Mike Atkinson

15 Nottingham Music Picks for 2014

Posted in features, Nottingham LIVE by Mike A on January 23, 2014

Originally written for Nottingham LIVE

1. Aja

I’m starting this list with an artist who I only heard for the first time today – but hey, when you feel it, you’ve got to go with it. Having recently guested on One Bomb’s Take Over, Aja is now preparing for the release of a four-track EP, which showcases her brand of icy, bassy electronica – and as a teaser video for lead track Made Of Glass suggests, she’s equally strong on visual presentation, too.

2. Amber Run

If Aja is the darkest horse on this list, then Amber Run have to be one of the safest bets. Signed by RCA Victor less than a year after they formed, and with appearances at the Reading and Leeds festivals already under their belts, Amber Run’s rise has been so swift, and so smooth, that you could be forgiven for suspecting an undisclosed sinister master plan. The truth is pretty simple, though: they’re a naturally cohesive unit, blessed with good looks, canny management and a talent for turning out future festival anthems, such as last summer’s ubiquitous Noah and their anthemic set-closer, Spark. Aided by its memorable closing refrain – “Let the light in, let the light in” – Spark could well be their breakthrough track in early 2014.

3. April Towers

Formed from the ashes of the late lamented Frontiers, Charles Burley and Alexander Noble have re-grouped as an electronic duo, channelling something of the spirit of New Order and Electronic. They’ve been a studio-based project thus far, but live dates are promised in early 2014.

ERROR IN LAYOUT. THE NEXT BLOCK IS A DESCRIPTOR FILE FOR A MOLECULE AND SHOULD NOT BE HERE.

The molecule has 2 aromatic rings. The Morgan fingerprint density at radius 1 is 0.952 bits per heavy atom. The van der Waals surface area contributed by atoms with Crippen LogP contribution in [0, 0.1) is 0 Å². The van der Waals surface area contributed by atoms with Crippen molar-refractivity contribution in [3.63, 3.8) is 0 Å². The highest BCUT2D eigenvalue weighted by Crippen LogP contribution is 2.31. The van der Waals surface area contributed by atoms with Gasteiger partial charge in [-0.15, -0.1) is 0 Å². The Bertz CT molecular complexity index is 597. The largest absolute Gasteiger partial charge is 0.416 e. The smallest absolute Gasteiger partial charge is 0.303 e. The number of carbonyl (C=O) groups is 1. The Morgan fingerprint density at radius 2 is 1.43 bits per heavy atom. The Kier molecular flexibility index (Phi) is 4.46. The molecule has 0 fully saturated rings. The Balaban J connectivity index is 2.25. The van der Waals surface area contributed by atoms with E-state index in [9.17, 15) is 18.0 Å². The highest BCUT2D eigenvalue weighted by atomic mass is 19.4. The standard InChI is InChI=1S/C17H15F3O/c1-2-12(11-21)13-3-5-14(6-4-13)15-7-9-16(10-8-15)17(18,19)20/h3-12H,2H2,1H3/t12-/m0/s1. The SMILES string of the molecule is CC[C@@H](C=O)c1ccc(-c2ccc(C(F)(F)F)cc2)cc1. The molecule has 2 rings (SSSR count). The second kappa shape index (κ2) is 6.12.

4. Ashmore

With a loose-limbed, beatnik style that sets him apart from the hip hop pack, Kane Ashmore burst onto the Nottingham scene last spring with his low-slung signature tune, The Ashmore Show. Since then, he’s been gigging incessantly, and building expectation for his next project, Loonyology, due in February and featuring the likes of Bru- C, Motormouf and Rebecca King. An unreleased album has been knocking around for a while – perhaps it will never see the light of day – but tracks such as the Notts-to-its-core Yah Get Meh and the cheeky Scribbling & Dribbling (“I’m the type of guy to steal your soul, and eat your rolls while listening to Nat King Cole”) are too good to be left on the shelf forever.

5. Bluebird

I may not know much about emo – well, let’s face it, I know next to nothing about emo – but Bluebird impressed me greatly when supporting Kagoule in the basement of the Lacehouse in December. As I said at the time, they’re “a young band, who haven’t been performing for long, but they’re already impressively tight. Offering a fresh take on classic emo, their songs navigate complex twists and turns, stops and starts. Hopefully we’ll be seeing a lot more of them in 2014.”

6. Gallery 47

If I had to pick a favourite track of 2013 from a Nottingham artist, it would have to be All It Could  Grow Up To Be, from Gallery 47’s free EP Dividends. Since then, The Guardian’s Paul Lester has picked Jack Peachey’s alter ego as one of his New Bands of the Day, describing him as a “Midlands tunesmith with an angelic falsetto singing about car bombs and weight loss”, and a number of London showcase gigs towards the end of the year have further helped to spread the word. A second album, All Will Be Well, is due shortly.

7. Georgie Rose

Few, if any, local acts can have worked it harder on the city’s live circuit in 2013, and no festival was ever complete without Georgie Rose’s name on the bill. And yet, wisely, she has resisted the temptation to give it all away for free on SoundCloud or Bandcamp, thus building expectations for the studio recordings which are sure to follow in 2014. In the meantime, live favourites such as Twenty Mile Road, Fool In The Summer, Love Me Again and L.O.V.E. are clear indications of a talent which has only just begun to be tapped.

8. Hang